In some divorce cases, however, an attorney may ask for some money upfront as a contingency, when this happens you must have some money to give him for him to start working on your case. So, this money you must come up with before you can retain his services. The attorney will use this money for such things as court filing fees, transcripts of testimonies, obtaining records, cost of expert witnesses, travel expenses and other pertinent information.

The best way in which to keep costs low in your divorce or within your budget if you think you will have to pay all of the legal fees and get nothing back from your spouse is to do much of the leg work yourself. You can make copies, run to the courthouse to file papers, etc.

Another way to ensure that the legal fees are equally shared between you and your spouse is to if at all possible sit down and talk with your spouse prior to the filing. Sign an agreement with them pertaining to all aspects of the divorce, compromise as much as possible on this agreement. Things that should be discussed include who keeps the home, the automobiles, has custody of the children, child support, insurance payments, tax payments, and agree that each of you will pay one half of the legal fees. If this is possible you will at least have an agreement, but also remember according to which attorney you both use and their fees the cost can still be tremendous.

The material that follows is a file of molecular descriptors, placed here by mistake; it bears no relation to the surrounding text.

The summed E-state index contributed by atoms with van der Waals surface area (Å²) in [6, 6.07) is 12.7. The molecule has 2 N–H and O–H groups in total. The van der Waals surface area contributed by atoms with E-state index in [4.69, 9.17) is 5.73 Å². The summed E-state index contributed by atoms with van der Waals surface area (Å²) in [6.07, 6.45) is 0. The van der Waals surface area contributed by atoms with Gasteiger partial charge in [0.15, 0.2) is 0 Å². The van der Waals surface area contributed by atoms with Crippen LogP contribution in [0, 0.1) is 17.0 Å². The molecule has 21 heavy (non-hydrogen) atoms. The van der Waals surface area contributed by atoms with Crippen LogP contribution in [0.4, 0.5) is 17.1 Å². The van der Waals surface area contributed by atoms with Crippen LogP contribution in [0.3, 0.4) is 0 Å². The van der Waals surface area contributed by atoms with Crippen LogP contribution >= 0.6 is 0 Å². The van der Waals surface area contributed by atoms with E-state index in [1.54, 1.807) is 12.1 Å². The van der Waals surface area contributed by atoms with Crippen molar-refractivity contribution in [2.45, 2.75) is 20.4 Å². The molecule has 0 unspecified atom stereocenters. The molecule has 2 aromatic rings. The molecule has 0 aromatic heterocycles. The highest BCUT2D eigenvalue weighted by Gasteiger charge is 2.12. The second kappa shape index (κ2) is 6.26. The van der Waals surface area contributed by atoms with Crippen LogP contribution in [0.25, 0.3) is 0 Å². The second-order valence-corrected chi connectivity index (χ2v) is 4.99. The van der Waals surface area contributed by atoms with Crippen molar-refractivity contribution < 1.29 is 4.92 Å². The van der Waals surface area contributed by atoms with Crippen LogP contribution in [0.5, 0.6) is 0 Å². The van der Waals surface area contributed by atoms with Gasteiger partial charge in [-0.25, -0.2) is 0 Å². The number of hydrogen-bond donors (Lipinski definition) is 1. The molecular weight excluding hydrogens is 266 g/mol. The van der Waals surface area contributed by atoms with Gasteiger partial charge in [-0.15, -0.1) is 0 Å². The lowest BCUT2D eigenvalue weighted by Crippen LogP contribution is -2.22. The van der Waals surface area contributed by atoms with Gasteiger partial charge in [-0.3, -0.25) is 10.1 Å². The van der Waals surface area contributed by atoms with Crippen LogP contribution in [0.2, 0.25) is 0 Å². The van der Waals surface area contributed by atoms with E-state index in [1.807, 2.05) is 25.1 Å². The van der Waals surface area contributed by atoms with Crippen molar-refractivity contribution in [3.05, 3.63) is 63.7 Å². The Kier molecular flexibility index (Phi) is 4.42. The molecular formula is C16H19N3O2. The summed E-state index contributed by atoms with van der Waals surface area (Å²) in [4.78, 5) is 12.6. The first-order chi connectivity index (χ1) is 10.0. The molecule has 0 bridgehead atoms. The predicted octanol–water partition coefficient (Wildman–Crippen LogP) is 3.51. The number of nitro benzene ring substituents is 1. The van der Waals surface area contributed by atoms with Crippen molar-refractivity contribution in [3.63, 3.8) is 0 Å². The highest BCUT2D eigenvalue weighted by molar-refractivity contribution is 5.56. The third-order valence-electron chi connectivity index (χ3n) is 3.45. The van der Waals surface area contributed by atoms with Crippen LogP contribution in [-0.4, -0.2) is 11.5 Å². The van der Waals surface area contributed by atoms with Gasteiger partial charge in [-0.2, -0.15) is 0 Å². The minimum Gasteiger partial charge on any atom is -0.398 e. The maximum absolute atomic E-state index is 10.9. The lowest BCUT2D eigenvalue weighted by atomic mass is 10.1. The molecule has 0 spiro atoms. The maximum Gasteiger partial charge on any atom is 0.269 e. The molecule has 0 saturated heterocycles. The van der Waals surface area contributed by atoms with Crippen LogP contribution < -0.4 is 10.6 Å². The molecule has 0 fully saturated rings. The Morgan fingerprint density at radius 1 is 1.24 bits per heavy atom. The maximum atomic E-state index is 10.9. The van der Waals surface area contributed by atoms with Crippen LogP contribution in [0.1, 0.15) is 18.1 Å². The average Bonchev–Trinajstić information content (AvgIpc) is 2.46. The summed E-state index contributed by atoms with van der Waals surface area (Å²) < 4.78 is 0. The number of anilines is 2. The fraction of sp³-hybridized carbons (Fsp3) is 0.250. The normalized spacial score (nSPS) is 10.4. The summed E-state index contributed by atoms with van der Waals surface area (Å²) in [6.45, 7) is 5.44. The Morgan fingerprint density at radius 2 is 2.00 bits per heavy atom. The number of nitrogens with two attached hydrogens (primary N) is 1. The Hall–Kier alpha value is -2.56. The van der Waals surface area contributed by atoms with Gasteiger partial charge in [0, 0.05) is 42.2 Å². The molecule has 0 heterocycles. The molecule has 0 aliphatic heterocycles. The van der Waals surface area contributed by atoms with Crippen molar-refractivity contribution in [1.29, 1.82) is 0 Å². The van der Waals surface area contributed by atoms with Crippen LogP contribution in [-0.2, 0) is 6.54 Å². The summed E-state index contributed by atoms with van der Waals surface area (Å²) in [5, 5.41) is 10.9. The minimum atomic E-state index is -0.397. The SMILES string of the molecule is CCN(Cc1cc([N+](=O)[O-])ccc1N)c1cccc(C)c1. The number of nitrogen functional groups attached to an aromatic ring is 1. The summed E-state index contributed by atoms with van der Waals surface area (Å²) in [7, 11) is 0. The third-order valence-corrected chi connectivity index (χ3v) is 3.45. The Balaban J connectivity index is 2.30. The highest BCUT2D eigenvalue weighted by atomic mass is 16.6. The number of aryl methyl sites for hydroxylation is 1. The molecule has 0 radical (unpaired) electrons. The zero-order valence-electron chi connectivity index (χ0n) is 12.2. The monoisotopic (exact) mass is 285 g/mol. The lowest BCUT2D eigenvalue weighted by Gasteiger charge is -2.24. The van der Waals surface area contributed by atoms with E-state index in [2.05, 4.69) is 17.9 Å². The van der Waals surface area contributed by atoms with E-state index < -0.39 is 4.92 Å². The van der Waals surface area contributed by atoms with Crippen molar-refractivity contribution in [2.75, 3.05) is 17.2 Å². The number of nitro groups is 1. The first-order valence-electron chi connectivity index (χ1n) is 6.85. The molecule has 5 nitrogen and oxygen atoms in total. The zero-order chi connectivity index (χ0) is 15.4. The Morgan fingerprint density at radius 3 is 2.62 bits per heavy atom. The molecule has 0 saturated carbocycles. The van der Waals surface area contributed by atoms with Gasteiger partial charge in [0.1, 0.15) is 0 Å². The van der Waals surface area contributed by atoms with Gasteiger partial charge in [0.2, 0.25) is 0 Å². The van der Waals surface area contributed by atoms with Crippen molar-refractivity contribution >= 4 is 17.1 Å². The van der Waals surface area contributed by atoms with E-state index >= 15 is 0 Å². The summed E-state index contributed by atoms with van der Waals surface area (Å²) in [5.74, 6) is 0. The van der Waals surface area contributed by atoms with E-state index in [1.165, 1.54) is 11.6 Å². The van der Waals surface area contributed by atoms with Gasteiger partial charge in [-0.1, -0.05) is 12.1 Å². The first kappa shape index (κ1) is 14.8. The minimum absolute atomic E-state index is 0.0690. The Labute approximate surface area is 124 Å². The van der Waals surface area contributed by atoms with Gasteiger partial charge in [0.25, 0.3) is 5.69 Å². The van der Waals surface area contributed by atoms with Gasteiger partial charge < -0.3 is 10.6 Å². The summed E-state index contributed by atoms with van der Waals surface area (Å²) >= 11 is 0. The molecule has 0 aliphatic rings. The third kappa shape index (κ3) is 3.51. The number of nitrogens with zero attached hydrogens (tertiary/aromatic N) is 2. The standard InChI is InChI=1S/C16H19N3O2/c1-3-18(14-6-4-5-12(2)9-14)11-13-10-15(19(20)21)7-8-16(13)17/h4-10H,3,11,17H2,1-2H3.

If your legal fees are rising because of a stubborn spouse and you are spending more and more money of such things as depositions to proof that you were right and that you never had an affair you may wish to ask the court that your spouse be responsible for the extra that you have had to pay.